Defenders of CRU will no doubt paint the report -- particularly the ambiguity of the rather trivial issues involving language, such as "trick" and "hide the decline" -- as a complete vindication of their arguments and those who have been critical will also focus on these phrases and call the report incomplete or a whitewash. These issues have always been a sideshow. The matters of greater importance are not about the behavior or language used by certain individuals, but rather what the released emails say about the culture and norms of institutions of climate science. On this subject the report offers a nuanced message. On the one hand, it largely explains the discussions and associated actions revealed in the emails as fairly normal for the profession. At the same time, the report offers of a fairly harsh rebuke of the profession for allowing such behaviors to become the norm.
Here are a few comments of some of the more interesting parts of the report:
We recognise that some of the e-mails suggest a blunt refusal to share data, even unrestricted data, with others. We acknowledge that Professor Jones must have found it frustrating to handle requests for data that he knew—or perceived—were motivated by a desire simply to seek to undermine his work. But Professor Jones’s failure to handle helpfully requests for data in a field as important and controversial as climate science was bound to be viewed with suspicion. He was obviously frustrated by other workers in the field trying to “undermine” his work, but his actions were inevitably counterproductive. Professor Jones told us that the published e-mails represented only “one tenth of 1%” of his output, which amounts to one million e-mails, and that we were only seeing the end of a protracted series of e-mail exchanges. We consider that further suspicion could have been allayed by releasing all the e-mails. In addition, we consider that had the available raw data been available online from an early stage, these kinds of unfortunate e-mail exchanges would not have occurred. In our view, CRU should have been more open with its raw data and followed the more open approach of NASA to making data available. . .Is the Committee really suggesting that Phil Jones should release a million emails (presumably he still can)? I seriously doubt that the information in a million more private emails among climate scientists would allay suspicion. This is just a bad idea.
. . . a culture of withholding information—from those perceived by CRU to be hostile to global warming—appears to have pervaded CRU’s approach to FOIA requests from the outset. We consider this to be unacceptable.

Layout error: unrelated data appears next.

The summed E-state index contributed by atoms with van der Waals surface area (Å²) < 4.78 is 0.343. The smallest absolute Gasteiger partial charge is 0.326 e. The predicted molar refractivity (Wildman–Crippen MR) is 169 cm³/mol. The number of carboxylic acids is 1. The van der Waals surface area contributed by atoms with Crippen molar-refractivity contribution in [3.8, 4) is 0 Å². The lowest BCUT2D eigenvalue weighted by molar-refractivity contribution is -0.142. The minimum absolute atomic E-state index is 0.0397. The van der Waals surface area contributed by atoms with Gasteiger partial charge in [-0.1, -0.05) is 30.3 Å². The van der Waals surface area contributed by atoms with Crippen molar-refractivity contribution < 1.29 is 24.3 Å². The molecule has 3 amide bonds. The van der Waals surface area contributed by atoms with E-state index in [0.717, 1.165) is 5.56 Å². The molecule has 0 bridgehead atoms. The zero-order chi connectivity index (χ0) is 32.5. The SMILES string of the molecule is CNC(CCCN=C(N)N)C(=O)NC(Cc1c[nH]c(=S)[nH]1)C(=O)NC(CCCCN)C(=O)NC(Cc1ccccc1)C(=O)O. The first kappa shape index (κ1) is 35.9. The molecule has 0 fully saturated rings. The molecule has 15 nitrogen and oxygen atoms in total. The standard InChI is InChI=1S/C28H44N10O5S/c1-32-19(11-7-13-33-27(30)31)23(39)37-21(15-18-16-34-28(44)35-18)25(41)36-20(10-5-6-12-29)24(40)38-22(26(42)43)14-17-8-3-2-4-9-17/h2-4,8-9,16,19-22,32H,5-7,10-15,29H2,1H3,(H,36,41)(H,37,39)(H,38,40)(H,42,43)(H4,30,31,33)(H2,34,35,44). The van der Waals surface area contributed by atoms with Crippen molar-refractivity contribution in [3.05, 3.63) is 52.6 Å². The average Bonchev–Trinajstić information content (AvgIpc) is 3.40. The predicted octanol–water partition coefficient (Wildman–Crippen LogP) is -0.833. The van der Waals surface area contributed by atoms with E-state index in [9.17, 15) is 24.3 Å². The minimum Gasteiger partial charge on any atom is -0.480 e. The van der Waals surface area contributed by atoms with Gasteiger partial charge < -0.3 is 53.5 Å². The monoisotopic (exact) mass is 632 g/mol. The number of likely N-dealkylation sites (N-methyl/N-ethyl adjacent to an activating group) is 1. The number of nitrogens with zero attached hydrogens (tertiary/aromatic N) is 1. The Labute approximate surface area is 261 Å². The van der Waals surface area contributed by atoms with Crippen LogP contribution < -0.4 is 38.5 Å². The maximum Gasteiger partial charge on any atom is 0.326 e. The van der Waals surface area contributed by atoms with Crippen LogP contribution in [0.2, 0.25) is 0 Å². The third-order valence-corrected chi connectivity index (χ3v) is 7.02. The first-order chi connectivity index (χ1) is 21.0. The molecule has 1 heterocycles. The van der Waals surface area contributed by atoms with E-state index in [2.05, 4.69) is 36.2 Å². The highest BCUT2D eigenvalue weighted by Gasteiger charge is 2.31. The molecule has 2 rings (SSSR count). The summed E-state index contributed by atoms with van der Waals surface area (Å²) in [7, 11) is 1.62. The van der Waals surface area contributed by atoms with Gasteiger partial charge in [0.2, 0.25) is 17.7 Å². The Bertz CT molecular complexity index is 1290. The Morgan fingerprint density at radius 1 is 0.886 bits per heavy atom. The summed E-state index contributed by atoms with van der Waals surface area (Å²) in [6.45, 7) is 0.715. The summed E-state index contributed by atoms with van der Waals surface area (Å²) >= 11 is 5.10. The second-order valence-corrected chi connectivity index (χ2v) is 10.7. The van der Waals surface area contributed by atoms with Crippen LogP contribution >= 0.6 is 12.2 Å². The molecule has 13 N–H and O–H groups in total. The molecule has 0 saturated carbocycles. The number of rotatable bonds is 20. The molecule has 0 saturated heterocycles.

The Committee concurs with the ICO that there is evidence that CRU scientists broke UK law in their efforts to circumvent FOI laws. However, the Committee would like to see this issue investigated to closure, rather than abandoned at a preliminary stage due to the fact that no prosecutions would be forthcoming in any case due to the a statute of limitations:
There is prima facie evidence that CRU has breached the Freedom of Information Act 2000. It would, however, be premature, without a thorough investigation affording each party the opportunity to make representations, to conclude that UEA was in breach of the Act. In our view, it is unsatisfactory to leave the matter unresolved simply because of the operation of the six-month time limit on the initiation of prosecutions. Much of the reputation of CRU hangs on the issue. We conclude that the matter needs to be resolved conclusively—either by the Independent Climate Change Email Review or by the Information Commissioner.Like the advice to release a million emails, it is hard to see how this advice would allay suspicion. Given that there is consensus on what the prima facie evidence says, it would seem more likely than not that CRU and UEA would be found to have broken the law. A conclusive determination of this would probably intensify suspicions and even further damage the reputation of CRU, so much so that it would likely have to undergo some sort of serious institutional reform. A better strategy, in my view, would be to skip right to the institutional reform, rather than engaging in polarizing and damaging legal process with little formal significance.
The Committee suggests a broad indictment of climate science:
Reputation does not, however, rest solely on the quality of work as it should. It also depends on perception. It is self-evident that the disclosure of the CRU e-mails has damaged the reputation of UK climate science and, as views on global warming have become polarised, any deviation from the highest scientific standards will be pounced on. As we explained in chapter 2, the practices and methods of climate science are a key issue. If the practices of CRU are found to be in line with the rest of climate science, the question would arise whether climate science methods of operation need to change. In this event we would recommend that the scientific community should consider changing those practices to ensure greater transparency. . .
. . . A great responsibility rests on the shoulders of climate science: to provide the planet’s decision makers with the knowledge they need to secure our future. The challenge that this poses is extensive and some of these decisions risk our standard of living. When the prices to pay are so large, the knowledge on which these kinds of decisions are taken had better be right. The science must be irreproachable.